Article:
I don't consider a baby doc an OB. More a PED I would say.

Anywho, Happy Chanuka all and TGIF!

Hope everyone is warming up.

Robin said...

Ming tian jian "See you tomorrow" makes more sense eh? See you tomorrow C.C., you little ninja goddess!!

Crockett1947 said...

Ming Tian Jian = See You Tomorrow.

Crockett1947 said...

@robin Looks like we cross-posted. To the early bird goes the worm!

Annette said...

I never heard of POTSY used for hopscotch either. And I agree with the comments about 1A LAD.

I’d heard of the author PYM in passing somewhere too, but was surprised that it came to me. We do have HOV lanes, and it took me forever to learn what HOV stood for when they first started showing up, so now it was a gimme. I liked LINEMEN too. And MAME is a favorite movie would also work as a homophone for ‘maim’, especially with those carbines!

Was initially thinking of tennis for 5A too, but perps directed me to SPIKE.

DrinkMaster had me thinking along the lines of something alcoholic rather than a MALT, but couldn’t think of any blended drinks with such a short name.

I tried MLB before getting MOB, but still was thinking it referred to a MOB “scene”, until I came here and got my DUH moment for “The” MOB. I don't know what we'd do without you and this blog, C.C. - but it probably wouldn't be crossword puzzles for long!

Warren said...

Hi C.C. and gang. See you tomorrow eh? I thought the Ninja one was cute too. For today's puzzle I went online and my wife did it in pencil at the same time. I tried 'at it' for 'on it' too.

For Dennis and et al:

Did you see this Myth buster episode of a big gun cutting a tree down?

Robin said...

yummmmmmmm......worms lol!

Chickie said...

Hello All--This was a difficult puzzle for me, but Friday is usually harder than the rest of the week. I put in tots, then kids for Young ones, and so the NW corner just sat there empty for too long.

I managed to get all of the theme answers and actually understood them, but the short, easier answers eluded me today. I couldn't for the life of me think of a drink that ended with a t. I had to come back to the puzzle a couple of times before malt hit me. Duh!
I'm with everyone else on the word "potsy" for hopscotch. I had never heard that name before.

Thanks to C.C. for the At Par and Gray topic so I could finish up the top portion of the puzzle.

I thought Group with a lot of hits=Mob, and John abroad=Loo were the most enjoyable clues.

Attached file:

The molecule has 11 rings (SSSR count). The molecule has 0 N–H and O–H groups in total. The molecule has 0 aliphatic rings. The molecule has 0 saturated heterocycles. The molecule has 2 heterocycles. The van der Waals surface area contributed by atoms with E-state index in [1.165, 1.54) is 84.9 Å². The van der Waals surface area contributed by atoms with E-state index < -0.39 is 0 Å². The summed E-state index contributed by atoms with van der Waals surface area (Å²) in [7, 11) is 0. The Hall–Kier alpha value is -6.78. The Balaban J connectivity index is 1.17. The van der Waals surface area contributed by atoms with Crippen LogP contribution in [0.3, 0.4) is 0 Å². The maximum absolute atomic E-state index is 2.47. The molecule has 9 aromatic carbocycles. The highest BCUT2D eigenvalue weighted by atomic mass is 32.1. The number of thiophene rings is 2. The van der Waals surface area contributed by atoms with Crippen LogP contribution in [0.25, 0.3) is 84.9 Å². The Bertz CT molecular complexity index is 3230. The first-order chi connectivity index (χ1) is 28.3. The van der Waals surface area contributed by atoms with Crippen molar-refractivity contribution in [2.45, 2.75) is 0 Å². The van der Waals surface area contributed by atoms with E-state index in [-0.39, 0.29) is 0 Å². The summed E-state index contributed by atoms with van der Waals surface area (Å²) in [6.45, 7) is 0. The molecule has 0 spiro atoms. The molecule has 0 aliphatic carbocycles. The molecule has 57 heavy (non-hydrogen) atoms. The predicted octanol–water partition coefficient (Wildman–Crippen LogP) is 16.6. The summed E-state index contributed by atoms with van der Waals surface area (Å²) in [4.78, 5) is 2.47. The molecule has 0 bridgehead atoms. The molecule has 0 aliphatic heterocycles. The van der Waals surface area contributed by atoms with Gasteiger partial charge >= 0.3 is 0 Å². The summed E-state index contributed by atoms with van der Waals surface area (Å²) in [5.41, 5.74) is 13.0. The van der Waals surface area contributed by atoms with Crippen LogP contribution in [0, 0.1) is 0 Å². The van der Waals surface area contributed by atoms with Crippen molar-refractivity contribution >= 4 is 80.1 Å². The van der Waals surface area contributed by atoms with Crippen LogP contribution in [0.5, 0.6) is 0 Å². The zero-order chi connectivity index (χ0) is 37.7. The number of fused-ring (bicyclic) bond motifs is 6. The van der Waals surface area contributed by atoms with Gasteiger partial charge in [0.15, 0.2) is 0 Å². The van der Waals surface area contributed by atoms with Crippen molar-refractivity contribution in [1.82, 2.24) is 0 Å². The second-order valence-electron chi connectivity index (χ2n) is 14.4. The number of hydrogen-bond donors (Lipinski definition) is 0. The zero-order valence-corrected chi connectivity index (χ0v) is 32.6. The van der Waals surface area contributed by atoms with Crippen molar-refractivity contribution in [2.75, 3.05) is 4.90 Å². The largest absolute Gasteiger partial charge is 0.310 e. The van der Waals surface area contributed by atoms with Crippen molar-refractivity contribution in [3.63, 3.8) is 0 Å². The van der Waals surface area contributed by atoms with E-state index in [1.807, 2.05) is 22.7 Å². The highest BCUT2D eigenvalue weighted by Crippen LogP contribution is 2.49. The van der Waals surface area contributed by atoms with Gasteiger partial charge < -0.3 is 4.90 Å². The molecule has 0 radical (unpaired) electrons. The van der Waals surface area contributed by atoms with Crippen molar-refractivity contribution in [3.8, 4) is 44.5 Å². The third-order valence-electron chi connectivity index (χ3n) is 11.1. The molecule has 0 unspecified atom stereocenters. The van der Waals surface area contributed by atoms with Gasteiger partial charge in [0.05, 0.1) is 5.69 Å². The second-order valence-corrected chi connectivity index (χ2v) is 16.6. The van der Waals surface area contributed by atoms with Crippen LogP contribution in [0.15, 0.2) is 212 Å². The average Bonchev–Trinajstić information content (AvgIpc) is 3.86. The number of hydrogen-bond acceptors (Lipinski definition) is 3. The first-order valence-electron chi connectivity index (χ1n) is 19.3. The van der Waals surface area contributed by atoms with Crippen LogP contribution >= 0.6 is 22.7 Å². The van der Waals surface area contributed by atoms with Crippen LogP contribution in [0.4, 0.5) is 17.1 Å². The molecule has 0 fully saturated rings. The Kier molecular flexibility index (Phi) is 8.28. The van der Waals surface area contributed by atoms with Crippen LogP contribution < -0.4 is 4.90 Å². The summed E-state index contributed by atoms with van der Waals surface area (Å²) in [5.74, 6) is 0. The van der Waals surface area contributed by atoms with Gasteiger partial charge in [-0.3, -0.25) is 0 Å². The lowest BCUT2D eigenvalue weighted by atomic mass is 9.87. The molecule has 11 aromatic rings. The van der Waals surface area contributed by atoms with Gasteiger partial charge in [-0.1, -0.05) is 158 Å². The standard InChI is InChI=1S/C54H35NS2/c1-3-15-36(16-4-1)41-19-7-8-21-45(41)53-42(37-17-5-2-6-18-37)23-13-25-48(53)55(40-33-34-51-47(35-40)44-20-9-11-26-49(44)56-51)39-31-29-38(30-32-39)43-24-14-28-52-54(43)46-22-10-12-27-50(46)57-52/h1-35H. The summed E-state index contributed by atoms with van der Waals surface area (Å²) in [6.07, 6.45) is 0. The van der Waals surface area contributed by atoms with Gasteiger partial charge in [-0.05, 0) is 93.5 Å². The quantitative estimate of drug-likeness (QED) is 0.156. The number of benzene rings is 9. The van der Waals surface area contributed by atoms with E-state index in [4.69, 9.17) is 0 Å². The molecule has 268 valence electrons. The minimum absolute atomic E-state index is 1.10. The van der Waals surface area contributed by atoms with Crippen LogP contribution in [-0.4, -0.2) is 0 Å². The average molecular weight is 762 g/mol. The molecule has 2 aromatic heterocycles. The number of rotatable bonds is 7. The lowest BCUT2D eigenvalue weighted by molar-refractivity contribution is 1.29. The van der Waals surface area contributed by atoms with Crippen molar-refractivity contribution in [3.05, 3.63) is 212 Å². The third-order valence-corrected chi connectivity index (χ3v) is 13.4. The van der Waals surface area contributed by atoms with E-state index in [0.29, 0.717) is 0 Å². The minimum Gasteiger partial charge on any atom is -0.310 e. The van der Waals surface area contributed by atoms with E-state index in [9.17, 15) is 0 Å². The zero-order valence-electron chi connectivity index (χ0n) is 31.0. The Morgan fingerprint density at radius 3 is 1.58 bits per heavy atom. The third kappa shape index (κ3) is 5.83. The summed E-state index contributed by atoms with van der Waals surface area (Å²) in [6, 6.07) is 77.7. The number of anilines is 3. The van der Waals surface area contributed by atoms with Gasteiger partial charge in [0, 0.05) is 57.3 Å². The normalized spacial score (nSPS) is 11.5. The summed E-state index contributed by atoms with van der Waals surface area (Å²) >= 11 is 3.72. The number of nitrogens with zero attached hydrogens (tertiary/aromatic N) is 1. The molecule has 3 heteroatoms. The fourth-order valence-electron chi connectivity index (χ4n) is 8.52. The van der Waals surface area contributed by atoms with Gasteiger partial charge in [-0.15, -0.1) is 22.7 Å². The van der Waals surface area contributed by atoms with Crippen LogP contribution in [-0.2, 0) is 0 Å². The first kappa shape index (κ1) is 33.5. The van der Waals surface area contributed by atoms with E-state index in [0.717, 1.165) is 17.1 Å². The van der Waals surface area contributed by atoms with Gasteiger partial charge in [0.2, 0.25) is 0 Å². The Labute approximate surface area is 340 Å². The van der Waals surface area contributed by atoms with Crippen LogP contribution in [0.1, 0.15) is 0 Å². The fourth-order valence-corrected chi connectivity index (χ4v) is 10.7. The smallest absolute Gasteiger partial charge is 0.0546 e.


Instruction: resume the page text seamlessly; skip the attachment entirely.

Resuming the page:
Enjoy the weekend, everyone.

PJB-Chicago said...

Hey, Hello. TGIF and please, do feel free to observe National Noodle Ring any way you like.

Puzzle's theme was fine, but some of the of the clues seemed a little dodgy to me. Agree about LADS and OBS. I knew HOV, somehow, but its use doesn't appear to be national. Barbara PYM and POTSY were gettable (and forgettable) head scratchers but perps helped out.

Reading the blog, I'm always glad that people much more experienced at solving and with broader knowledge bases struggle a little too with some spots not just me. Confusion loves company!

Happy Chanukah. Any story about a maracle is worth telling and retelling! Good food helps. too!

Am off to rehearse something "comedic." It's newish material that's still finding its way in the world. We'll see what happens!

Hahtoolah said...

With all this talk about sniper weapons, how's this for weaponry trivia. Mikhail Kalashnikov, the father of the
AK-47, just turned 90 years old. For his invention, he was recently awarded Russia's highest honor ~ he was made Hero of the Russian Federation as a birthday present.

MJ said...

Dennis@8:38-Thanks for the explanation. I was focusing on the word "baseball" in the clue when the key word was "relationship". DOH!

@Jerome-TOO funny!

Buckeye said...

Guday all.

kazie: I think that writing down things increases my memberatude. (See Fred). Once it's written, it impresses the mind, and eventually you can erase the written word because your rememberer part stores it. IMHO. Don't depend upon your mind to retain all things, because as you get older, as most men will tell you, things shrink.

CA; "Any cat could be offensive to a female"? NA HUA! The female always waits until males destroy each other, then mate with the winner. SELECTIVE BREEDING!!

I agree with jAZZ, that clues should not be so obscure that the fills can only be done through the perps. However, I'm a purist.